Shark net vandals face $22,000 fines as 'lives put at risk'
ANIMAL welfare warriors have been threatened with $22,000 fines if they vandalise hi-tech "dolphin-safe'' shark nets which were yesterday installed to protect swimmers along northern NSW beaches.
Primary Industries Minister Niall Blair warned that anyone tampering with the new nets would "break the law and put lives at risk".
"Keeping the community safe is our number one priority,'' he told The Daily Telegraph.
"We don't want any lives put at risk by acts of vandalism. Anyone considering net tampering should think twice, it's a serious offence and carries a maximum penalty of $22,000.''
New nets were installed yesterday along five beaches in the Ballina shire, following a spate of shark attacks in the past two years.
A great white shark killed Ballina surfer Tadashi Nakahara at Shelly Beach in 2015, and several other surfers and swimmers were mauled that summer.
But conservation groups are upset that trial nets installed last year drowned dozens of marine animals including four dolphins and five turtles.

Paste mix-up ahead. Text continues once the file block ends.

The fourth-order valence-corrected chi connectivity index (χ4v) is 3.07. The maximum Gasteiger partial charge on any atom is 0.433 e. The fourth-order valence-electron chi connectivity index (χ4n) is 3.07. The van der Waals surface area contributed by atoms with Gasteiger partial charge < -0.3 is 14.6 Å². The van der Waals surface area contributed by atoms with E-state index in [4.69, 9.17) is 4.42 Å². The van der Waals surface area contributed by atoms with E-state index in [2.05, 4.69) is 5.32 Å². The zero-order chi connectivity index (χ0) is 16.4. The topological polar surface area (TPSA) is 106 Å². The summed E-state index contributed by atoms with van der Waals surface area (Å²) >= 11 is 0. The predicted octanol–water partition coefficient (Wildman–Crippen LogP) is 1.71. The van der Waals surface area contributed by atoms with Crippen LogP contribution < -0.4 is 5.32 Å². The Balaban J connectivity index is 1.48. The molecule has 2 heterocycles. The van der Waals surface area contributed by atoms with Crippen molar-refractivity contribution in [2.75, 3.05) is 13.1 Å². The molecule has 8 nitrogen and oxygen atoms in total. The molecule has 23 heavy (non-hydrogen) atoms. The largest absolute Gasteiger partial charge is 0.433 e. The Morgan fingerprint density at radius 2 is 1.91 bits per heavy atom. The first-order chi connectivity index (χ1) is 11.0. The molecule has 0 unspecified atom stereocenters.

Mr Blair said the new nets had been redesigned to "minimise by-catch".
"We understand people's concerns around marine life and during this second trial we are doing all we can to minimise by-catch,'' he said.
The new nets have a larger mesh size and will sit closer to the surface, to prevent manta rays getting tangled on the ocean floor. "Pingers'' will emit a signal to alert dolphins to the nets.
The nets were installed yesterday at Seven Mile Beach at Lennox Head, at Evans Head, and at Ballina Lighthouse, Sharpes and Shelly beaches.
Ballina Mayor David Wright said many people had been too scared to swim at the beaches until the nets were installed.
"Our shire had 9 per cent of the world's (shark) attacks and incidents of people getting knocked off boards,'' he said yesterday.
"In 2015 I drove around the beaches every day and if I saw five people in the water I'd have been surprised.
"Last summer we had thousands of people in the water so the nets make a difference. But the nets did take a lot of by-catch and hopefully the new design will not do that so much.''
Ballina Environment Society spokeswoman Fiona Folan said the nets were just a "feel-good solution'' for surfers and swimmers and drones were a better option.
"There were as many dolphins killed as target sharks,'' she said.